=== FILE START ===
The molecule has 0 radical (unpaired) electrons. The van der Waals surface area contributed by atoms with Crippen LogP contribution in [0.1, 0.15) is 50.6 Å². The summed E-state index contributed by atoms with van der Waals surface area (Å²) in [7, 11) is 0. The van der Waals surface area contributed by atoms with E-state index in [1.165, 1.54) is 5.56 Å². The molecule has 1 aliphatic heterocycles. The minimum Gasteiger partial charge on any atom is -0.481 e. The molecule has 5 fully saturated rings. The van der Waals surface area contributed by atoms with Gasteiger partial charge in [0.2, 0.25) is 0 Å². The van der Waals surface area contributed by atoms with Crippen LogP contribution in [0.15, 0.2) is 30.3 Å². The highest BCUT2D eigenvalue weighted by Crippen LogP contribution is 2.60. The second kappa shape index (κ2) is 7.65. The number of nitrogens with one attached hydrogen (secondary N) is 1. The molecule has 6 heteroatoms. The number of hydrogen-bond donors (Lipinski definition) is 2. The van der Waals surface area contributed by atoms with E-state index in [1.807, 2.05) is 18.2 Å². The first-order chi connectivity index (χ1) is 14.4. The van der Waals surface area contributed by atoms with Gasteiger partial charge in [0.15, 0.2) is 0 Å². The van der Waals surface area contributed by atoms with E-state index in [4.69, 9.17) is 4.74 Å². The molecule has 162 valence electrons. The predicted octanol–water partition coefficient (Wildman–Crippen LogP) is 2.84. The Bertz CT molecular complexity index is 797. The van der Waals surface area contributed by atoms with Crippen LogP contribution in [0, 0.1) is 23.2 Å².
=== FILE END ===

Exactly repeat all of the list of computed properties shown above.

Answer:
The molecule has 0 radical (unpaired) electrons. The van der Waals surface area contributed by atoms with Crippen LogP contribution in [0.1, 0.15) is 50.6 Å². The summed E-state index contributed by atoms with van der Waals surface area (Å²) in [7, 11) is 0. The van der Waals surface area contributed by atoms with E-state index in [1.165, 1.54) is 5.56 Å². The molecule has 1 aliphatic heterocycles. The minimum Gasteiger partial charge on any atom is -0.481 e. The molecule has 5 fully saturated rings. The van der Waals surface area contributed by atoms with Gasteiger partial charge in [0.2, 0.25) is 0 Å². The van der Waals surface area contributed by atoms with Crippen LogP contribution in [0.15, 0.2) is 30.3 Å². The highest BCUT2D eigenvalue weighted by Crippen LogP contribution is 2.60. The second kappa shape index (κ2) is 7.65. The number of nitrogens with one attached hydrogen (secondary N) is 1. The molecule has 6 heteroatoms. The number of hydrogen-bond donors (Lipinski definition) is 2. The van der Waals surface area contributed by atoms with E-state index in [1.807, 2.05) is 18.2 Å². The first-order chi connectivity index (χ1) is 14.4. The van der Waals surface area contributed by atoms with Gasteiger partial charge in [0.15, 0.2) is 0 Å². The van der Waals surface area contributed by atoms with E-state index in [4.69, 9.17) is 4.74 Å². The molecule has 162 valence electrons. The predicted octanol–water partition coefficient (Wildman–Crippen LogP) is 2.84. The Bertz CT molecular complexity index is 797. The van der Waals surface area contributed by atoms with Crippen LogP contribution in [0, 0.1) is 23.2 Å².